“Portrait” – there’s a line: “pushing past the parasites.” I put that in and I almost didn’t, [thinking] “Is that too much?” “Is that too intense?” But then I said, “That is exactly what I’m going through” at the time. “There are some people in my life that not good people, and that’s what’s happening.” So I just sometimes feel like it’s OK to be absolutely real.

In my song “Looking In” [from 1995’s Daydream], it’s, “You look at me and see the girl that lives inside the golden world, but don’t believe that’s all there is to see, you’ll never see the real me.” It starts out that way and then goes into, “She smiles through a thousand tears and harbors adolescent fears/ She dreams of all that she can never be/ She wades in insecurity and hides herself inside of me.” That’s not even the whole first verse … but that’s how I felt at the time. So I have to just be who I am. Sometimes it’s just the right course to take.

That seems to be what makes you, and any artist, relatable. We’ve seen that especially with social media. Maybe years ago, the idea of entertainment was of perfection, all the time. But people can take comfort in knowing that everyone goes through the same struggles. A psychology analysis you weren’t necessarily looking for …

I like it, I like it.

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You note in the Audible Original that you’re aware that sometimes you’re attempting to write or co-write a hit. Other times, it’s more about what you want to write, such as more spiritual songs, potential album cuts, and not thinking so much about single releases and the business. About the first part of that: Do you know when you’ve written a hit?

Sometimes you’re like, “This feels like a hit,” but I don’t always say that. I don’t want to jinx it. [Laughs]

Certain times I’ve said, “Oh, this is definitely a hit.” Other times, like you said, certain songs, the spiritual songs, you don’t think, “This is going to be a hit,” but it might be your favorite, or a fan favorite.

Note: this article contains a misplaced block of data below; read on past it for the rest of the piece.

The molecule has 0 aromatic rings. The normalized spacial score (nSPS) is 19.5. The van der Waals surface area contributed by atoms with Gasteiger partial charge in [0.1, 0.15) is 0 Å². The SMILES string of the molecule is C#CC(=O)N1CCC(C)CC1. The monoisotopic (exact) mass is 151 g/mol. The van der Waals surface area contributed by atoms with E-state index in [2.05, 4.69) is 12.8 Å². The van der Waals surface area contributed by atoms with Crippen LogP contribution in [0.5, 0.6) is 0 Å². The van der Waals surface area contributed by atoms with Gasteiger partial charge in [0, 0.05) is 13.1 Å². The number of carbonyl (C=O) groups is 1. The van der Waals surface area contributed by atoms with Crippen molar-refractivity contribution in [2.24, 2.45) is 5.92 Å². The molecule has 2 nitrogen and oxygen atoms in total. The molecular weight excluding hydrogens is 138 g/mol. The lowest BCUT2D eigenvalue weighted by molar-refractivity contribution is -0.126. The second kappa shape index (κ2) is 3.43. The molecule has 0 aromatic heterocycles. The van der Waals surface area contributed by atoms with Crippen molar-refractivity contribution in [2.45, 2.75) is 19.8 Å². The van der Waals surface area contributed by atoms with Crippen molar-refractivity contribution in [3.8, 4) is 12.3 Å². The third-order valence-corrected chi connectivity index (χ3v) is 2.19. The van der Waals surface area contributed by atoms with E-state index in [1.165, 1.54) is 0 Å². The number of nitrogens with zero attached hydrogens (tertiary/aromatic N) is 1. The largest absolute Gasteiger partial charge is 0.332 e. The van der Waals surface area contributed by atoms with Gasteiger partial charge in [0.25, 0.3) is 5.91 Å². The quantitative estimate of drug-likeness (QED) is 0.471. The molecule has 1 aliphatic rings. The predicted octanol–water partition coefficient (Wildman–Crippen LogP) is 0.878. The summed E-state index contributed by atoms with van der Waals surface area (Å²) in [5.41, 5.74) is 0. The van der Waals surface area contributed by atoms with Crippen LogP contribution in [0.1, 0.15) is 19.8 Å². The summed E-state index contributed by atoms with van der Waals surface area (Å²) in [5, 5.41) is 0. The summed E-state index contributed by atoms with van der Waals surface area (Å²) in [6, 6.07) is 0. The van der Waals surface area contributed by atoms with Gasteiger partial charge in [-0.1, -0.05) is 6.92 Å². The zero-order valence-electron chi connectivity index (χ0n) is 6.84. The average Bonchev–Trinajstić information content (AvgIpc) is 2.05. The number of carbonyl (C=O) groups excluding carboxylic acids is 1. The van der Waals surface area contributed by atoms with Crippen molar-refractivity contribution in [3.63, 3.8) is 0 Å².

A song can be a hit even to one person, and can mean so much.

Right.

Not to get you to brag, but can you think of any songs that you had a good idea would be big chart hits after writing them?

I didn’t always know what a big song was. Like, “This is going to be No. 1 for eight weeks!” I felt that “Fantasy” was going to be a big record, but who knows?

Looking at your transition of lead singles, from 1991’s “Emotions” to 1993’s “Dreamlover,” “Fantasy” in 1995, “Honey” in 1997 and more, it seems like you’ve always been on the pulse of where hit music is, watching trends and also setting them, moving sounds forward.

I think so. I think I would always be like, “I want to write a song like this,” and then take my time, do it and luckily have a moment that was very successful. Then again, I would have a song like “Butterfly” and it didn’t get released [as a commercially available single at the time] and it didn’t really do any kind of big numbers on the charts. But I loved it and I think a lot of my die-hard fans loved it and it really was meaningful.

Hopefully you might like a couple of geeky Billboard-related stats, as they also tie in so perfectly to your history: Nov. 1, that’s when the holiday season, of course, starts – not sure if you knew, but that’s Billboard’s birthday, as well, back in 1894.

No! I didn’t know that.

… and Aug. 4, when “Vision of Love” hit No. 1 on the Hot 100 in 1990, that’s the Hot 100’s birthday, in 1958.

I love that.

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“All I Want for Christmas Is You” going to No. 1 on the Hot 100 each year since 2019 reflects how much people love that song and holiday music overall. It was obviously already beloved, but streaming helped push it to the top at last. Had the technology existed earlier, it might’ve been No. 1 many more years before.

That’s amazing, to think of it like that.

What does it mean to you to have 19 Hot 100 No. 1s, the most among soloists and just one below The Beatles’ record 20?

I don’t know what I think about that! [Laughs] I don’t know. I think it’s astonishing.

On one level it’s like, “[I] don’t really care.” But it’s not. To have 19 No. 1 singles and be one away from The Beatles … I don’t know how I can’t acknowledge that. One away from The Beatles … that’s a lot. I think it’s a little hard to wrap my head around.

By Michael